But the market seems to be liking the fast food space, so why argue with investors waving bills in their hands?
Noodles & Company (NASDAQ: NDLS) shares have already soared from June’s offering price of $18 to today’s $44.38. Chuy’s Holdings (NASDAQ: CHUY) has gained from its $13 initial offering 14 months ago to $35.97 today. Dunkin’ Brands (NASDAQ: DNKN) has climbed from its listing price of $19 two years ago to $43.00 now. And Potbelly’s closest counterpart, Chipotle Mexican Grill, skyrocketed from $40 to $160 during its first two public years, and it is now at a stunning $409.71.
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Adding Personality to the Brand
Potbelly’s soon-to-be public stock could follow a similar upward trajectory, especially if it continues following Chipotle’s lead. Many of the key concepts that made Chipotle so successful, as noted by Quora.com, are also being employed at Potbelly’s:
- At Chipotle, “there is a dedication to high quality basic ingredients with no compromise on standards. When [the company created its] food concepts, there was a purposeful constriction on food choices.”
What Chipotle is to the burrito, Potbelly’s intends to be to the sandwich. “We choose high quality meats, cheeses and veggies, then slice, cut and chop them ourselves,” the sandwich company guarantees.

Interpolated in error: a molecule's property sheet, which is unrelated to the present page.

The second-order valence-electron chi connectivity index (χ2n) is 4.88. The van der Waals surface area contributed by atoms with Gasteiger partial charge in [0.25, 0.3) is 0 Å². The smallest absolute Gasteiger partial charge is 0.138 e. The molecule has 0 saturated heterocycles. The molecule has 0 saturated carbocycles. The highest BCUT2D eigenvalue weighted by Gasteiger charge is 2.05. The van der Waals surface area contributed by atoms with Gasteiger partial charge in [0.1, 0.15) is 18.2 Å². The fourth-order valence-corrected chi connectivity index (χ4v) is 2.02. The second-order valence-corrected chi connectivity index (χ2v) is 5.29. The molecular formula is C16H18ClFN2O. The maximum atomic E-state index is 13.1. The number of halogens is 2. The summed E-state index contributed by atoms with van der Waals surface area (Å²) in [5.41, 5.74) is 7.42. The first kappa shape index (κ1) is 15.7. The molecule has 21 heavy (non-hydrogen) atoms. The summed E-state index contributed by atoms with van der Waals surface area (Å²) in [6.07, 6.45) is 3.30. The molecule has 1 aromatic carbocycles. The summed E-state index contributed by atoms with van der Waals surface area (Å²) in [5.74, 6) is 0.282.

- Chipotle “created an iconic experience that encompasses the entire experience from food quality and presentation, store architecture / layout.”
Potbelly’s shops likewise have a unique look and atmosphere, with “vintage design elements and locally-themed décor inspired by the neighborhood that we believe create a lively atmosphere.” They even have an old-fashioned potbelly stove in every shop. “It’s a friendly oasis, a comfy hangout with local memorabilia, wooden tables and chairs. You can even catch a live musician playing good tunes,” the company invites.
- “Chipolte’s roots are built around the mission of ‘Food with Integrity’. This concept is quite honest and resonates with the direction most people are moving towards. Organic, non frozen food with a concern about the respect paid to the animals and the land.”
In similar fashion, Potbelly has undertaken three commendable approaches to building a respectable and personable brand, including:
– nutrition guides “to help you find the Potbelly meal that’s right for your health and nutritional needs”,
– green initiatives that “strive to make decisions that are respectful of our planet’s resources”, and
– neighborhood involvement “to help the people who live in our local communities”, with a “positive commitment and the desire to give back as much as possible.”
In the crowded and sometimes oversaturated market of convenient foods and quick restaurants, a newcomer needs something to stand out from the rest. To that end, Potbelly may have found the perfect combination of ingredients… not just in its foods, but also in its brand.